The RNA World: From Prebiotic Chemistry to the Emergence of Complexity (#449)
Many theories regarding the chemical origins of life rely, explicitly or implicitly, on the validity of the RNA World hypothesis. This hypothesis posits that life once relied upon RNA for the storage of genetic information and control of chemical catalysis, before the advent of DNA and protein enzymes. A major challenge to the RNA World hypothesis is the difficulty of forming RNA by non-enzymatic, plausible prebiotic reactions. Additionally, it is not obvious how RNA polymers would have made the transition from abiotic polymers to a nascent biological system. In this symposium we will discuss topics ranging from the abiotic formation of RNA, or its ancestral polymer (pre-RNA), to the evolutionary events that resulted in the emergence of a complex chemical system that became RNA-based life. Our overall objective is to discuss the current status and compatibility of models for different stages of the RNA, and to critically assess the relatively likelihood of competing theories for the origin and evolution of RNA. Content: Prebiotic synthesis of nucleobases and ribose; Prebiotic phosphorylation; Prebiotic nucleoside formation; Prebiotic polymerization of nucleotides; Ribozymes and in vitro selection; Autocatalytic systems with RNA; Small molecule ribozyme chemistry and RNA cofactors; Early cooperation of biopolymers; Emergence of the ribosome.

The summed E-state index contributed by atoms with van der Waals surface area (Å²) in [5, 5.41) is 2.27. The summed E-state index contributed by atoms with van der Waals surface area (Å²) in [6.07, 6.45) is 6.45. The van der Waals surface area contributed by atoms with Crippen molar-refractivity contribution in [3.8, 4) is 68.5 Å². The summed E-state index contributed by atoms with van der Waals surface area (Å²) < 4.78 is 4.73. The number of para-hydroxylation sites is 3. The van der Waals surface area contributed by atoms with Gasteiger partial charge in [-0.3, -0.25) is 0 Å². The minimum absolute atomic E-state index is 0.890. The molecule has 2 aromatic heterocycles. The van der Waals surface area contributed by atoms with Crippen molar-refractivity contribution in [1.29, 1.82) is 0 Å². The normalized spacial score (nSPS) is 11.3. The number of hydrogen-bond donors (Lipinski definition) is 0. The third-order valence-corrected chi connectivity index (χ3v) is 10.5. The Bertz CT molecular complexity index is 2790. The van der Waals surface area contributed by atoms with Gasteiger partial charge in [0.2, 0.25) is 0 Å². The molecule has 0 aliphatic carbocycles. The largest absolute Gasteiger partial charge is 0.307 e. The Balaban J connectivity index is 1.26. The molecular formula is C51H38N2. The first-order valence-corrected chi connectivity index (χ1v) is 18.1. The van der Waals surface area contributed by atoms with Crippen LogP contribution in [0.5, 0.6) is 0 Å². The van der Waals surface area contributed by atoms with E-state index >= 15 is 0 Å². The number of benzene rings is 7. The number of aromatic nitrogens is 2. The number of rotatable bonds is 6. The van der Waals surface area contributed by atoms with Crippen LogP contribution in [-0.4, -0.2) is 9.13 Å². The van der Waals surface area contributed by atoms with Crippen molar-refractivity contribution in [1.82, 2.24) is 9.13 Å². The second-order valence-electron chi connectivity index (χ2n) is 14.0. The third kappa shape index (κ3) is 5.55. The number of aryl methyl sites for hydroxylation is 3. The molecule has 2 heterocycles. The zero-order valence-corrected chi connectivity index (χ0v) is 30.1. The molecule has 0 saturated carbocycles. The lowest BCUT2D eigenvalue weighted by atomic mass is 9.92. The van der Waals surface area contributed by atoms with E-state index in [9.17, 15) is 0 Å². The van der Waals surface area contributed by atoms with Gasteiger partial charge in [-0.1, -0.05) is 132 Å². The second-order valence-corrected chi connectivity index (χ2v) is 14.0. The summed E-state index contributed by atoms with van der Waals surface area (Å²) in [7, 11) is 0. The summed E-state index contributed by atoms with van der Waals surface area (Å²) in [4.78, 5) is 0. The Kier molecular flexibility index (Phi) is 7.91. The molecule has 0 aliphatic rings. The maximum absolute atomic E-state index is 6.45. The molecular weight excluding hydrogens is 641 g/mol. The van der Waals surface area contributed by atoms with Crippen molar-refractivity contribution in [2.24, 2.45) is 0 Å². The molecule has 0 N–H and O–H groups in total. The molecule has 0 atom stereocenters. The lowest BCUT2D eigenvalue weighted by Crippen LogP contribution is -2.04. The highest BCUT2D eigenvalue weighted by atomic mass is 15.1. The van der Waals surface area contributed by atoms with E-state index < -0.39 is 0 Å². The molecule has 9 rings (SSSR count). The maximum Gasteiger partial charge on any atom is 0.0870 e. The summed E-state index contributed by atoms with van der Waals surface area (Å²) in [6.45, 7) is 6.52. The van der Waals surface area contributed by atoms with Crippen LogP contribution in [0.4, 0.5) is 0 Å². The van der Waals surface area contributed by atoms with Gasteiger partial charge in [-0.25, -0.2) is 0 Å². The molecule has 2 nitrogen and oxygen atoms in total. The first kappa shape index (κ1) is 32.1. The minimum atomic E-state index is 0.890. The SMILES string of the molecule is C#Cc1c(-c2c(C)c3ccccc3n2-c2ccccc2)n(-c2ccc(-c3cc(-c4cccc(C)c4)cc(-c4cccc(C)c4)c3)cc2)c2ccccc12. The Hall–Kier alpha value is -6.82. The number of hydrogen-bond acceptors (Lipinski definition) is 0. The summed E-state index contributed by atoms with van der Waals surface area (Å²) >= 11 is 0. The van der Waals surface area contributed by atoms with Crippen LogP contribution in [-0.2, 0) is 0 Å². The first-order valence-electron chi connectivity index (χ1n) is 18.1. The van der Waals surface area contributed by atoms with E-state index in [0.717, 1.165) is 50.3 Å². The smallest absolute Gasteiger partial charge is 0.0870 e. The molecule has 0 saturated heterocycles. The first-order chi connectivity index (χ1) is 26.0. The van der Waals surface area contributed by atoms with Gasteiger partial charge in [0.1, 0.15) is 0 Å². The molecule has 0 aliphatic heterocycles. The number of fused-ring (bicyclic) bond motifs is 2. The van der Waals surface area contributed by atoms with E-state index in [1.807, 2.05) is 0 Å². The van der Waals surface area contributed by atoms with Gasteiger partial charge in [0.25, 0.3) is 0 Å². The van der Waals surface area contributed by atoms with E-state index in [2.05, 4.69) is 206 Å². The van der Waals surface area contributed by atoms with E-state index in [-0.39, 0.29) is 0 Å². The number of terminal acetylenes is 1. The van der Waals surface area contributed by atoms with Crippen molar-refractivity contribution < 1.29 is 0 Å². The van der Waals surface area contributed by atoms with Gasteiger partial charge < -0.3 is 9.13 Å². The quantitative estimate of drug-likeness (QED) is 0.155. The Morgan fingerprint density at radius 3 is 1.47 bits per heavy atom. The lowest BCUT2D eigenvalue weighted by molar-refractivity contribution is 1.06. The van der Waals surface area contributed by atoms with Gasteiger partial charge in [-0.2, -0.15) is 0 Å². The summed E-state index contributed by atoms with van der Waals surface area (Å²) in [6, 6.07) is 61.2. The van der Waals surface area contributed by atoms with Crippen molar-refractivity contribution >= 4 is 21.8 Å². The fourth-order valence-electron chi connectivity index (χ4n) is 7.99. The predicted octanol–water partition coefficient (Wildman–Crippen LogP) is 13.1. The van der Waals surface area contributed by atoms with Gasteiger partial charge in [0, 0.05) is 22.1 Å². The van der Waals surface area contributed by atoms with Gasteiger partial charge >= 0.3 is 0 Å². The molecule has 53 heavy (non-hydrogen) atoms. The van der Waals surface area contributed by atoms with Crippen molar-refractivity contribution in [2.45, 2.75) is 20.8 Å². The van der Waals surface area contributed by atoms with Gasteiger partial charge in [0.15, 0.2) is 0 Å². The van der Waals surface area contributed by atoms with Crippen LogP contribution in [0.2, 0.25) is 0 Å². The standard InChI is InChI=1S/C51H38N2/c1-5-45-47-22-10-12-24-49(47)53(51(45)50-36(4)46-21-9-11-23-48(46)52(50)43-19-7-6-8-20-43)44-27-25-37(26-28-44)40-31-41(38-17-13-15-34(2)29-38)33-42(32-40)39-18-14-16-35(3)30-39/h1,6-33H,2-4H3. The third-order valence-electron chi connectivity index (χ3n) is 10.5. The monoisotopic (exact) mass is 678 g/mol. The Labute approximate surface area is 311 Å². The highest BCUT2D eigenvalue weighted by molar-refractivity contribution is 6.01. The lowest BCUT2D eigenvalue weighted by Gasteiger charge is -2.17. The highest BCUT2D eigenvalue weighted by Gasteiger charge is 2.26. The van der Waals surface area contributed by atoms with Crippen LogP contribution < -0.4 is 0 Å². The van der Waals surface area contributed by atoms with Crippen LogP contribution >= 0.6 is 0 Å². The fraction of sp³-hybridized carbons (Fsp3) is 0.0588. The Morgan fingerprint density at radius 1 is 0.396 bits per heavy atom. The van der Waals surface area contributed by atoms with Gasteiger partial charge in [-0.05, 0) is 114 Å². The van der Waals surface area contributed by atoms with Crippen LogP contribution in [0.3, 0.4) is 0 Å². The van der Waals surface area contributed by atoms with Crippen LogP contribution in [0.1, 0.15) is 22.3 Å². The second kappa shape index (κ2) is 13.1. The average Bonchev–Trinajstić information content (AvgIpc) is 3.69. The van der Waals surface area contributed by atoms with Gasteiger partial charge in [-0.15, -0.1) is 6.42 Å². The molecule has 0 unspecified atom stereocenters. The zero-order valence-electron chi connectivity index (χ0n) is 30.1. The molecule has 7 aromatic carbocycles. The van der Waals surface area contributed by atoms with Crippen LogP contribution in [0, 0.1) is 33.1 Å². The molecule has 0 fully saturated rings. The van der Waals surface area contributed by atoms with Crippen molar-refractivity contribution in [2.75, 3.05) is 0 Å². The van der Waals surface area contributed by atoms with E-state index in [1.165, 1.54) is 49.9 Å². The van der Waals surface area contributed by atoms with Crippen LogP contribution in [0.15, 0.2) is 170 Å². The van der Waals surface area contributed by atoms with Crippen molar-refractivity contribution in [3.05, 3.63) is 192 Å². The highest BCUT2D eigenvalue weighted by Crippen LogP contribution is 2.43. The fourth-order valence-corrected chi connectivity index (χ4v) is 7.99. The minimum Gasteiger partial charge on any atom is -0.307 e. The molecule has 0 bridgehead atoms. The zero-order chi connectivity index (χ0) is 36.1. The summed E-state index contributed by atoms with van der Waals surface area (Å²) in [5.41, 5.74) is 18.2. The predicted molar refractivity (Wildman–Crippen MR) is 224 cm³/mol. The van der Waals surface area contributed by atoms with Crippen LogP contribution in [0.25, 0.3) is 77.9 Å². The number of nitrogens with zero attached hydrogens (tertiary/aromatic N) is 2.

Last update: Dec 28, 2015